The previous chapters have analyzed the concept of goddesses embodying the earth and various elements of nature: mountains, forests and animals. Nature definitely had a sacred dimension for the Celts, who revered it in the form of gods and goddesses. Those land-goddesses were respected and honoured for ensuring fertility and providing the people with food. Jullian says “it was easy at the beginning to believe that the surface of the earth was shared among a certain amount of domains each with its own god […]. Towns and other circumscribed areas of land were under the protection of a god”.1229 Irish mythology indeed indicates that land-goddesses became attached to distinct territories and were revered with different names according to the peoples and places. These ‘territorial’ goddesses would have been endowed with a potent role of sovereign, representing, protecting and presiding over the tribe, while sustaining its members and guaranteeing prosperity to the province. Is there proof of such territorial- or tribal-goddesses in Britain and on the Continent? In view of Irish mythology what might have their roles been? Which functions may have been attached to them?
Protection of the territory is patently linked to war. It seems that the goddess presiding over the land and the tribe was, at some stage, given martial attributes to protect the territory and its inhabitants against invaders and enemies. In other words, it seems that the land-, territorial- or tribal-goddess was turned into a war-goddess, invoked for her protective and defensive qualities in time of conflict. As will be seen, various goddesses, such as the Irish Mórrígain and the British Brigantia, possess the double aspect of land and protection in their character. They were originally goddesses embodying the landscape and were later attributed significant war-like attributes and pictured protecting their people and territory.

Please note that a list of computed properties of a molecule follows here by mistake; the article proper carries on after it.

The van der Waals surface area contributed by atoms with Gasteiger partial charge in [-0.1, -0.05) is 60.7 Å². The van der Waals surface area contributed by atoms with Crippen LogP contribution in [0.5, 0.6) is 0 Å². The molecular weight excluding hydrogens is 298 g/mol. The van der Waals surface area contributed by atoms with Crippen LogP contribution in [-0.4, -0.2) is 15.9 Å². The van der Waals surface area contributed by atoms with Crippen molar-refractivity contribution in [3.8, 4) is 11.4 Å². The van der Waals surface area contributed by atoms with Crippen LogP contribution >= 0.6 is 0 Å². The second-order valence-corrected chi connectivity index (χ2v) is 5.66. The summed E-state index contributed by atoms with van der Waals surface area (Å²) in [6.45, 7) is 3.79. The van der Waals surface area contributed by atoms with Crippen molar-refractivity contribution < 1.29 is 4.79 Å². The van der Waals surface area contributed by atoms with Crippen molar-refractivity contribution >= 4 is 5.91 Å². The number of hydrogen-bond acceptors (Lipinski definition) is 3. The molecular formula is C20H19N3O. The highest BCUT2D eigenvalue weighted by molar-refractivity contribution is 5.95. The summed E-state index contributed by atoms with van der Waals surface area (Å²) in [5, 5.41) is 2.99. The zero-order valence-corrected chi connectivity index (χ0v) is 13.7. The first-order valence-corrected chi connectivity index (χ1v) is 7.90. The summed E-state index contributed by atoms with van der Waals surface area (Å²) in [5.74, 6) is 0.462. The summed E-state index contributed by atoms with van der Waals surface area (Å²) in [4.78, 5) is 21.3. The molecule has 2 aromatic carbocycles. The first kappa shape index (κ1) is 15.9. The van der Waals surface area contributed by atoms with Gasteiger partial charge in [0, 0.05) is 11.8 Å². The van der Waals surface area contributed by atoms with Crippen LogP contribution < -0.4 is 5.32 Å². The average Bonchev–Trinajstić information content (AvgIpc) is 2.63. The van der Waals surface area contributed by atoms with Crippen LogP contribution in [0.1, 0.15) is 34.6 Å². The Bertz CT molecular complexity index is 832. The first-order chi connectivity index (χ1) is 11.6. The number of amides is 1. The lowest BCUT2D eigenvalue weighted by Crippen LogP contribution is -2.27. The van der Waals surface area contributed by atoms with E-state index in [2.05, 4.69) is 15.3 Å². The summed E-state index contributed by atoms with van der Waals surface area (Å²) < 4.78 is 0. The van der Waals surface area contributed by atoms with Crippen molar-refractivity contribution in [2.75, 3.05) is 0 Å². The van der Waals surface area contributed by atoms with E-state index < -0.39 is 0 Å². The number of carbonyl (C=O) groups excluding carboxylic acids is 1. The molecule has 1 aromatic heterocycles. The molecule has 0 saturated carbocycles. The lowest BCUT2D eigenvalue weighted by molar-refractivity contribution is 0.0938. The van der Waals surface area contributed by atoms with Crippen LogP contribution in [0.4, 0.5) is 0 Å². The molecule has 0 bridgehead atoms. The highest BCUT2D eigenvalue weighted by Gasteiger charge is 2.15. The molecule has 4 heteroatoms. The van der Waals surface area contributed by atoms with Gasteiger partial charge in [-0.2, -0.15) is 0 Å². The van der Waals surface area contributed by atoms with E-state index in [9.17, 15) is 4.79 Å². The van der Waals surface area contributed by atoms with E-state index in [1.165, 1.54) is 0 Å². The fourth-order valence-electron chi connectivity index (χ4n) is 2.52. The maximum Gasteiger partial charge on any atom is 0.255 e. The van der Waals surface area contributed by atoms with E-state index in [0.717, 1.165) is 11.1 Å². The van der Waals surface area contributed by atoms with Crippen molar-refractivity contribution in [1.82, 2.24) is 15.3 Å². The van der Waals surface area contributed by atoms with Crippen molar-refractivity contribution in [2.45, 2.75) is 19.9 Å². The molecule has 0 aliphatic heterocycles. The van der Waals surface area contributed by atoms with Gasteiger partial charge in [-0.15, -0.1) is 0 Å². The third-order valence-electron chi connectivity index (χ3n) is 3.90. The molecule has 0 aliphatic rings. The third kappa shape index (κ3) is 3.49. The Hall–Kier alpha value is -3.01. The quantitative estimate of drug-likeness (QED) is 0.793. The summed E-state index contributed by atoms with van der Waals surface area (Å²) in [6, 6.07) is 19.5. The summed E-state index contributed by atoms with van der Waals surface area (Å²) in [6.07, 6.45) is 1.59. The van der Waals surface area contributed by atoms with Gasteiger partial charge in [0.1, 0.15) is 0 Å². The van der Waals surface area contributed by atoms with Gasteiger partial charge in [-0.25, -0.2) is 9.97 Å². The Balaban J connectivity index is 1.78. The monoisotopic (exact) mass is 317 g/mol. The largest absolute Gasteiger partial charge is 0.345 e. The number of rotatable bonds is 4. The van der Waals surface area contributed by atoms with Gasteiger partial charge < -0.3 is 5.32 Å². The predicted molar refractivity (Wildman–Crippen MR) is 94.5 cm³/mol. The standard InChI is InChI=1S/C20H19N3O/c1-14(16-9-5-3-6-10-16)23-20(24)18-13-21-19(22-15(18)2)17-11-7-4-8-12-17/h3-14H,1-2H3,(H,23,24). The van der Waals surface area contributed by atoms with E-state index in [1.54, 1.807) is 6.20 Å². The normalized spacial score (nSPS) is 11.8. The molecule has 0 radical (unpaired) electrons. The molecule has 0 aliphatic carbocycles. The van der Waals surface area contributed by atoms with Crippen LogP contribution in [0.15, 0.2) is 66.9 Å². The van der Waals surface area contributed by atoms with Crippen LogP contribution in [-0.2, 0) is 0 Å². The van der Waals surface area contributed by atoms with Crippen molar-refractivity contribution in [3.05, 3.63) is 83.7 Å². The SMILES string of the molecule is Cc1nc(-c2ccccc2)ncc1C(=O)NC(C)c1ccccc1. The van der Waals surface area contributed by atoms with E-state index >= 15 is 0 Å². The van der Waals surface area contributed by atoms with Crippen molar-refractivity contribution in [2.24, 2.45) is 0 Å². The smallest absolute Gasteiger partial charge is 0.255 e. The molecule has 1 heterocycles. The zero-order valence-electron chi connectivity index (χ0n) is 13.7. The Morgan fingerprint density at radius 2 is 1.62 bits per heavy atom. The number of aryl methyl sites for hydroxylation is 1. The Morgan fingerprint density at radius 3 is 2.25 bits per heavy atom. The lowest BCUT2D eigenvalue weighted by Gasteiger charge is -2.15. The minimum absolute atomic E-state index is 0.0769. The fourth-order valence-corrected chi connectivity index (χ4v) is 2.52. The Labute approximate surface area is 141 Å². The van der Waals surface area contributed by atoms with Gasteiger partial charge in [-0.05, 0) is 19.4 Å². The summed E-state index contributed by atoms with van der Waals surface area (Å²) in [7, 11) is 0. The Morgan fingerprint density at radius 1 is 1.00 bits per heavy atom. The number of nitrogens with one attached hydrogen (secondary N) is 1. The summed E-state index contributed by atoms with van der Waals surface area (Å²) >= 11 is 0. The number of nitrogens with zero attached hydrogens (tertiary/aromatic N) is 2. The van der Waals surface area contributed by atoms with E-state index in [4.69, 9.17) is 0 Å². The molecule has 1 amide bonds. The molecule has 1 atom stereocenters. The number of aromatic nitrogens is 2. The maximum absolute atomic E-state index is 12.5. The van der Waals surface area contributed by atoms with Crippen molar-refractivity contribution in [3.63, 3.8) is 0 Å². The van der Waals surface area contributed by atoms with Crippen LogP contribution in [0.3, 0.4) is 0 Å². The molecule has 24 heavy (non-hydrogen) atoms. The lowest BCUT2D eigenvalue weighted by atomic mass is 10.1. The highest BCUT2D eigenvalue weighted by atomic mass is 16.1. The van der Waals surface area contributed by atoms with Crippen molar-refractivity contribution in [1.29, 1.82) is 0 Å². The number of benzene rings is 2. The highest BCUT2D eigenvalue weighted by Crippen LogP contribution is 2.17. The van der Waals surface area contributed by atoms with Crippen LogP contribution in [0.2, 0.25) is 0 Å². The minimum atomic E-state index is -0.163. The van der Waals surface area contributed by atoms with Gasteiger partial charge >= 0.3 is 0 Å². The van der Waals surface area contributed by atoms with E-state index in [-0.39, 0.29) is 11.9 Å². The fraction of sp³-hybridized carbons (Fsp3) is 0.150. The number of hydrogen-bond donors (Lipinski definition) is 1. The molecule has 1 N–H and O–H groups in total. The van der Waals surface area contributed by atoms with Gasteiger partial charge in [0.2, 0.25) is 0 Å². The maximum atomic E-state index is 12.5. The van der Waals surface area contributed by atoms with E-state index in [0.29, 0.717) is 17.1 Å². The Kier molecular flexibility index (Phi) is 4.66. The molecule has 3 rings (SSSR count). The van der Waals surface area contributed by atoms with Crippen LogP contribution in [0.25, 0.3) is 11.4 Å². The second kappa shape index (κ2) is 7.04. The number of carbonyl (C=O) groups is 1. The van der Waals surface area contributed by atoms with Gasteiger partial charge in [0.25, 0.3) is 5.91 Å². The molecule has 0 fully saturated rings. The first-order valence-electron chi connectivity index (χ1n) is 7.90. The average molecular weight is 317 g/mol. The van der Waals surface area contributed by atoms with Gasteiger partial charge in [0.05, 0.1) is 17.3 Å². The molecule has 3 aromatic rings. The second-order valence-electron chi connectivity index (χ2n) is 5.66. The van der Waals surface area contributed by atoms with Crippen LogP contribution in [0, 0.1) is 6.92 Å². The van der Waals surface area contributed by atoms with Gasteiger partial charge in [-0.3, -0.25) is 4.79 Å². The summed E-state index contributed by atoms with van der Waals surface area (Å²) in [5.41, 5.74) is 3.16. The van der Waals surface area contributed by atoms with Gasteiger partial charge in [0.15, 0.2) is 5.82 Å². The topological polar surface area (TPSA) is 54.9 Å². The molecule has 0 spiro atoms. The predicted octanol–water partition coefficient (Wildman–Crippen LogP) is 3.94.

War was a favourite avocation of the Celts, as Strabo explains in his late 1st-century BC or early 1st-century AD Geography:‘The whole race which is now called both ‘Gallic’ and ‘Galatic’ is war-mad, and both high-spirited and quick for battle, although otherwise simple and not ill-mannered. And therefore, if roused, they come together all at once for the struggle, both openly and without circumspection […]1230 ’
War and religion were closely connected. In De Bello Gallico, Caesar says “The nation of all the Gauls is extremely devoted to superstitious rites” (Natio est omnis Gallorum admodum dedita religionibus), which means that Celtic people had recourse to the gods and religion for every single aspect of their lives: agriculture, home and family, medicine, etc.1231 War was was surrounded by rites and traditions of various kinds occurring before, during and after the battle, such as the ‘armed council’ taking place before the fighting, the ‘vow’ made to a war deity to obtain victory in exchange for which spoils of war would be offered, and the devotio, a rite in which a leader appealed to the underground deities and offered his life to have his army saved.1232 In short, Gaulish warriors left destiny in the hands of the gods.
The Irish texts tell of powerful and obscure goddesses of war, spreading terror in the hearts of the most valorous warriors, flying around the battlefield in the shape of ravens and eating the flesh of the dead combatants. Did those preternatural ladies take part directly in combat? If not what role in war did they fulfil? As regards Britain and Gaul, is there literary, iconographical, epigraphic or archaeological evidence of beliefs in crow-shaped war-goddesses? In comparison with Ireland, it seems that material providing proof of a cult devoted to protective and martial goddesses in Britain and Gaul is scattered and fragmentary. Considering the Gallo-British archaeological and linguistic data and what Irish mythology tells us, is it possible to reconstruct some myths concerning Celtic divine warrioresses? What was their essence? Which functions might they have embodied and fulfilled?
Jullian, 1887, vol. 1, p. 62.
Book IV, 4, 2.
Book VI, 16.
Brunaux, 1986, pp. 101-113.